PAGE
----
Source: Freedom of Information Act Request

The absurd nature of the excisions in this document requires little by way of introduction. It should suffice to say that the deletions contained therein rise to a level of comic irony rarely seen in the world of government secrecy.

This cable was released in response to a FOIA request pertaining to the oversight of U.S.-sponsored illicit crop eradication programs in Colombia. The program relies heavily on the participation of U.S. contractors, primarily from DynCorp, a U.S. company employed by the State Department to provide pilots, mechanics and medics in support of Colombian counterdrug operations. These activities have been controversial to the extent that they endanger U.S. citizens and third country nationals hired by the United States by deploying them in areas controlled by armed guerrilla groups. Many fear that this arrangement has the potential to draw the U.S. more deeply into Colombia's decades old internal conflict if these individuals are killed, wounded or captured during these operations. These dangers became all the more apparent in February this year when a plane carrying Americans employed by another contractor, California Microwave Systems, went down over guerrilla-controlled territory in southern Colombia. One American and a Colombian were killed and three Americans captured by Colombian guerrillas. (Note 35)

In this document, U.S. Ambassador Anne Patterson "seeks to clarify" the role of U.S. governmental and contractor personnel in Colombia. She identifies two programs most likely to put Americans at risk: the aerial eradication program - in which Americans pilot spray aircraft and search and rescue missions; and the UH-1N program - which employs American trainers, mechanics and logistical experts in support of Colombian military counterdrug operations. Patterson penned the cable to allay what she says are misconceived fears about the American role in Colombia: "Visitors often believe there is a large, at-risk [Department of Defense] presence (there is not), have suspicions about 'contracting' the drug war, or believe there is something sinister or secret about the American role." Patterson notes that she wants "full transparency with the press, as long as it does not put U.S. or Colombian personnel at risk for injury or capture by disclosing specific individuals or locations/employment dates." Sinister or not, there is clearly much about the American role that remains secret, since much of the rest of the document has been deleted by the declassification authorities at the State Department. While one cannot be totally sure whether or not the deleted passages contain the names of specific individuals or locations, the rather general nature of the cable suggests otherwise. The results of a pending appeal to the State Department may shed light on this matter.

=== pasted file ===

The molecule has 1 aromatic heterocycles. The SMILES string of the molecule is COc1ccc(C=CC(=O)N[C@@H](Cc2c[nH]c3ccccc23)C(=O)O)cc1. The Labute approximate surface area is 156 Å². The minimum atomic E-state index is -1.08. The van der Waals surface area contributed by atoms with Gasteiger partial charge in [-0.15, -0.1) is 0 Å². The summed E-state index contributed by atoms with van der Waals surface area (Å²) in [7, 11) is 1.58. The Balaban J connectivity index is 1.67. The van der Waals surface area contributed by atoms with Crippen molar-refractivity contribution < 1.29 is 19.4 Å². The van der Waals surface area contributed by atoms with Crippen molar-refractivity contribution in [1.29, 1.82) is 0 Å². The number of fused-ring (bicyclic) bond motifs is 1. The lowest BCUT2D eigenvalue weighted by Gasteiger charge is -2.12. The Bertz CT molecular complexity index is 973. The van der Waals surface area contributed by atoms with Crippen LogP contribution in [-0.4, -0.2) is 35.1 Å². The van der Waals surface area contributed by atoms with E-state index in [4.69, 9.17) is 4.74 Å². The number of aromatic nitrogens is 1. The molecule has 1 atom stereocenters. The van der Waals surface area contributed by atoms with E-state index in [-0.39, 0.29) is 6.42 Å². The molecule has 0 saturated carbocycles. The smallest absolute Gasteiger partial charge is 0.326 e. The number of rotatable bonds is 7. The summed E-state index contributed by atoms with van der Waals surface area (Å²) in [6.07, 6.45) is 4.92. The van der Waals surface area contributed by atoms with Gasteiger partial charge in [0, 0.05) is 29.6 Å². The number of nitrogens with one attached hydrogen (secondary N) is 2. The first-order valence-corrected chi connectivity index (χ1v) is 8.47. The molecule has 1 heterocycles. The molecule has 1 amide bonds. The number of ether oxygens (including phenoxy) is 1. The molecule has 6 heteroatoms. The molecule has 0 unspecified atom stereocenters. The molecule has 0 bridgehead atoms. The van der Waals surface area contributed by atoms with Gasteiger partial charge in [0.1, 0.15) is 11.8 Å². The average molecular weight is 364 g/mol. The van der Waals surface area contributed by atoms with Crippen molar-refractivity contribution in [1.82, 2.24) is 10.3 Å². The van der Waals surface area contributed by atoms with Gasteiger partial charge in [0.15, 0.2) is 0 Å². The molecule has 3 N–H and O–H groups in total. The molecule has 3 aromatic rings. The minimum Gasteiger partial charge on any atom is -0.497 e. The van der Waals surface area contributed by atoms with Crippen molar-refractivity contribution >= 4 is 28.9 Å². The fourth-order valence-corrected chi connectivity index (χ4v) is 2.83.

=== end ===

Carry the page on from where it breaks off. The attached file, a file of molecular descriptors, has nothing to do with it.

1. See Dana Milbank and Mike Allen, "Release of Documents is Delayed," Washington Post, 26 March 2003, <https://www.washingtonpost.com/wp-dyn/articles/A29446-2003Mar25.html>, and Elisabeth Bumiller, "Bush Orders a 3-Year Delay in Opening Secret Documents," New York Times, March 26, 2003, <https://www.nytimes.com/2003/03/26/politics/26SECR.html>.

2. Defense Science Board, Report of Task Force on Secrecy, July 1, 1970, at <https://www.fas.org/sgp/othergov/dsbrep.html>; Report of the Commission on Protecting and Reducing Government Secrecy, 1997, <https://www.fas.org/sgp/library/moynihan/chap2.html>.